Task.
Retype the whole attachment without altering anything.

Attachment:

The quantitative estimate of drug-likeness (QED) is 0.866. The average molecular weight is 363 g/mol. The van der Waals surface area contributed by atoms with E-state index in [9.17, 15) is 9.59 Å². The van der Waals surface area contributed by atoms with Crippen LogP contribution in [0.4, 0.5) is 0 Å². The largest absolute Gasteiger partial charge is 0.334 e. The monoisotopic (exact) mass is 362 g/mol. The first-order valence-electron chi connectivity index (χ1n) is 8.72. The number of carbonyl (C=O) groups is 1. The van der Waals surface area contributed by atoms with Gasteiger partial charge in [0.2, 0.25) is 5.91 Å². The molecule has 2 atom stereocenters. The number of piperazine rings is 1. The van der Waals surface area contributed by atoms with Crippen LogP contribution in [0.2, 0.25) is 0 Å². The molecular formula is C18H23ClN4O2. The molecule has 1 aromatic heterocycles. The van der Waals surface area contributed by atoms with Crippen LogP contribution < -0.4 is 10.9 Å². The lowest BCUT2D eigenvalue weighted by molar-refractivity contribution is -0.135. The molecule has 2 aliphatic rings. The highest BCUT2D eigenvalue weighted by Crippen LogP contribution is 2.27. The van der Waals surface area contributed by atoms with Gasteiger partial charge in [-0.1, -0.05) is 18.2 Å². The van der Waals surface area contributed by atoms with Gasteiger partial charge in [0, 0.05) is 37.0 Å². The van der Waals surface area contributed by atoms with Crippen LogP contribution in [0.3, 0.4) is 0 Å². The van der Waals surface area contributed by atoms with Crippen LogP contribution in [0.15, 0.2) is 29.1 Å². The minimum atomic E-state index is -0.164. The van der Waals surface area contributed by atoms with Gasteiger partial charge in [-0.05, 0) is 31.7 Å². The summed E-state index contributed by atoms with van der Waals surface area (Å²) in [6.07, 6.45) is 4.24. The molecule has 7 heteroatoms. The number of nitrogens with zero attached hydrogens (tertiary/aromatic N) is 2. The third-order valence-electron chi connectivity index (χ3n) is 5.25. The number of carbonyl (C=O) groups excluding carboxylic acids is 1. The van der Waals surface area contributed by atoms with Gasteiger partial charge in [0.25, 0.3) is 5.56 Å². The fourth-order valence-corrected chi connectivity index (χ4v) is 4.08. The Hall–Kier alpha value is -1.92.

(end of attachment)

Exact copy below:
The quantitative estimate of drug-likeness (QED) is 0.866. The average molecular weight is 363 g/mol. The van der Waals surface area contributed by atoms with E-state index in [9.17, 15) is 9.59 Å². The van der Waals surface area contributed by atoms with Crippen LogP contribution in [0.4, 0.5) is 0 Å². The largest absolute Gasteiger partial charge is 0.334 e. The monoisotopic (exact) mass is 362 g/mol. The first-order valence-electron chi connectivity index (χ1n) is 8.72. The number of carbonyl (C=O) groups is 1. The van der Waals surface area contributed by atoms with Gasteiger partial charge in [0.2, 0.25) is 5.91 Å². The molecule has 2 atom stereocenters. The number of piperazine rings is 1. The van der Waals surface area contributed by atoms with Crippen LogP contribution in [0.2, 0.25) is 0 Å². The molecular formula is C18H23ClN4O2. The molecule has 1 aromatic heterocycles. The van der Waals surface area contributed by atoms with Crippen LogP contribution < -0.4 is 10.9 Å². The lowest BCUT2D eigenvalue weighted by molar-refractivity contribution is -0.135. The molecule has 2 aliphatic rings. The highest BCUT2D eigenvalue weighted by Crippen LogP contribution is 2.27. The van der Waals surface area contributed by atoms with Gasteiger partial charge in [-0.1, -0.05) is 18.2 Å². The van der Waals surface area contributed by atoms with Gasteiger partial charge in [0, 0.05) is 37.0 Å². The van der Waals surface area contributed by atoms with Crippen LogP contribution in [0.3, 0.4) is 0 Å². The van der Waals surface area contributed by atoms with Crippen LogP contribution in [0.15, 0.2) is 29.1 Å². The minimum atomic E-state index is -0.164. The van der Waals surface area contributed by atoms with Gasteiger partial charge in [-0.05, 0) is 31.7 Å². The summed E-state index contributed by atoms with van der Waals surface area (Å²) in [6.07, 6.45) is 4.24. The molecule has 7 heteroatoms. The number of nitrogens with zero attached hydrogens (tertiary/aromatic N) is 2. The third-order valence-electron chi connectivity index (χ3n) is 5.25. The number of carbonyl (C=O) groups excluding carboxylic acids is 1. The van der Waals surface area contributed by atoms with Gasteiger partial charge in [0.25, 0.3) is 5.56 Å². The fourth-order valence-corrected chi connectivity index (χ4v) is 4.08. The Hall–Kier alpha value is -1.92.